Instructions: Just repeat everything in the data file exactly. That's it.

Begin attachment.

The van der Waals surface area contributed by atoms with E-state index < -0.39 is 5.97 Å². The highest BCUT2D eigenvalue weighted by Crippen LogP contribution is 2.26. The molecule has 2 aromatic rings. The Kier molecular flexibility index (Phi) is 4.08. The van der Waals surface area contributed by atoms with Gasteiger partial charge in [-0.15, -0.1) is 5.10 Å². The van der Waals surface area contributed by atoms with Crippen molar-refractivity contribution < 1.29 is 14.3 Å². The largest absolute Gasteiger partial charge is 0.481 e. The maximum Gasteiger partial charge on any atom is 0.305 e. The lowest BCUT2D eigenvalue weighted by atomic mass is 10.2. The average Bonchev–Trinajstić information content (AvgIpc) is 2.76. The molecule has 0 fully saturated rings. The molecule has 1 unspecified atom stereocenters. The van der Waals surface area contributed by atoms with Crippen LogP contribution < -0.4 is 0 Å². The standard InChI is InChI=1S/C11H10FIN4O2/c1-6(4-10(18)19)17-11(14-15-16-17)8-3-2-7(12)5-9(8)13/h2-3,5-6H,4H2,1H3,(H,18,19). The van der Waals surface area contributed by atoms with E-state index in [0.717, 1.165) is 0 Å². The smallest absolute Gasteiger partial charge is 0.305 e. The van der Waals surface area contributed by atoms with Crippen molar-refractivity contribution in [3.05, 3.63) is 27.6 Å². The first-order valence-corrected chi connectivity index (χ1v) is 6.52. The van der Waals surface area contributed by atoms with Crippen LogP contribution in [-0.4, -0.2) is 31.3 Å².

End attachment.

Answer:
The van der Waals surface area contributed by atoms with E-state index < -0.39 is 5.97 Å². The highest BCUT2D eigenvalue weighted by Crippen LogP contribution is 2.26. The molecule has 2 aromatic rings. The Kier molecular flexibility index (Phi) is 4.08. The van der Waals surface area contributed by atoms with Gasteiger partial charge in [-0.15, -0.1) is 5.10 Å². The van der Waals surface area contributed by atoms with Crippen molar-refractivity contribution < 1.29 is 14.3 Å². The largest absolute Gasteiger partial charge is 0.481 e. The maximum Gasteiger partial charge on any atom is 0.305 e. The lowest BCUT2D eigenvalue weighted by atomic mass is 10.2. The average Bonchev–Trinajstić information content (AvgIpc) is 2.76. The molecule has 0 fully saturated rings. The molecule has 1 unspecified atom stereocenters. The van der Waals surface area contributed by atoms with Crippen LogP contribution < -0.4 is 0 Å². The standard InChI is InChI=1S/C11H10FIN4O2/c1-6(4-10(18)19)17-11(14-15-16-17)8-3-2-7(12)5-9(8)13/h2-3,5-6H,4H2,1H3,(H,18,19). The van der Waals surface area contributed by atoms with E-state index in [0.717, 1.165) is 0 Å². The smallest absolute Gasteiger partial charge is 0.305 e. The van der Waals surface area contributed by atoms with Crippen molar-refractivity contribution in [3.05, 3.63) is 27.6 Å². The first-order valence-corrected chi connectivity index (χ1v) is 6.52. The van der Waals surface area contributed by atoms with Crippen LogP contribution in [-0.4, -0.2) is 31.3 Å².